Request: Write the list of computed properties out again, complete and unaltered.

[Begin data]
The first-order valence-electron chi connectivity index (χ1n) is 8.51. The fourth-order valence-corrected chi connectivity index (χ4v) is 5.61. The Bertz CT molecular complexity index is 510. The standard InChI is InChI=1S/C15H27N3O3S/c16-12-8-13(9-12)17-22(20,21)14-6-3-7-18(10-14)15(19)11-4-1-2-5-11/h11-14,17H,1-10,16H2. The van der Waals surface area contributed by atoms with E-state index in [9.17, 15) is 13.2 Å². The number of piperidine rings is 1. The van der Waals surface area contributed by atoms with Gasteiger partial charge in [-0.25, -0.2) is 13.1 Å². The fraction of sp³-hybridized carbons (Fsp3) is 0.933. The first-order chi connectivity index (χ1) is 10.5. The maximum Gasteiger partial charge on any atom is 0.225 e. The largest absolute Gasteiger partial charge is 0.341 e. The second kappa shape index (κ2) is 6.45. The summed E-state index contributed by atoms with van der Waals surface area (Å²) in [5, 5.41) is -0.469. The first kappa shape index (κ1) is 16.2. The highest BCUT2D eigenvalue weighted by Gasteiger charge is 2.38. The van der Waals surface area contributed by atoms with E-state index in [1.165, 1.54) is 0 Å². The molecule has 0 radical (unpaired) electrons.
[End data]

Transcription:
The first-order valence-electron chi connectivity index (χ1n) is 8.51. The fourth-order valence-corrected chi connectivity index (χ4v) is 5.61. The Bertz CT molecular complexity index is 510. The standard InChI is InChI=1S/C15H27N3O3S/c16-12-8-13(9-12)17-22(20,21)14-6-3-7-18(10-14)15(19)11-4-1-2-5-11/h11-14,17H,1-10,16H2. The van der Waals surface area contributed by atoms with E-state index in [9.17, 15) is 13.2 Å². The number of piperidine rings is 1. The van der Waals surface area contributed by atoms with Gasteiger partial charge in [-0.25, -0.2) is 13.1 Å². The fraction of sp³-hybridized carbons (Fsp3) is 0.933. The first-order chi connectivity index (χ1) is 10.5. The maximum Gasteiger partial charge on any atom is 0.225 e. The largest absolute Gasteiger partial charge is 0.341 e. The second kappa shape index (κ2) is 6.45. The summed E-state index contributed by atoms with van der Waals surface area (Å²) in [5, 5.41) is -0.469. The first kappa shape index (κ1) is 16.2. The highest BCUT2D eigenvalue weighted by Gasteiger charge is 2.38. The van der Waals surface area contributed by atoms with E-state index in [1.165, 1.54) is 0 Å². The molecule has 0 radical (unpaired) electrons.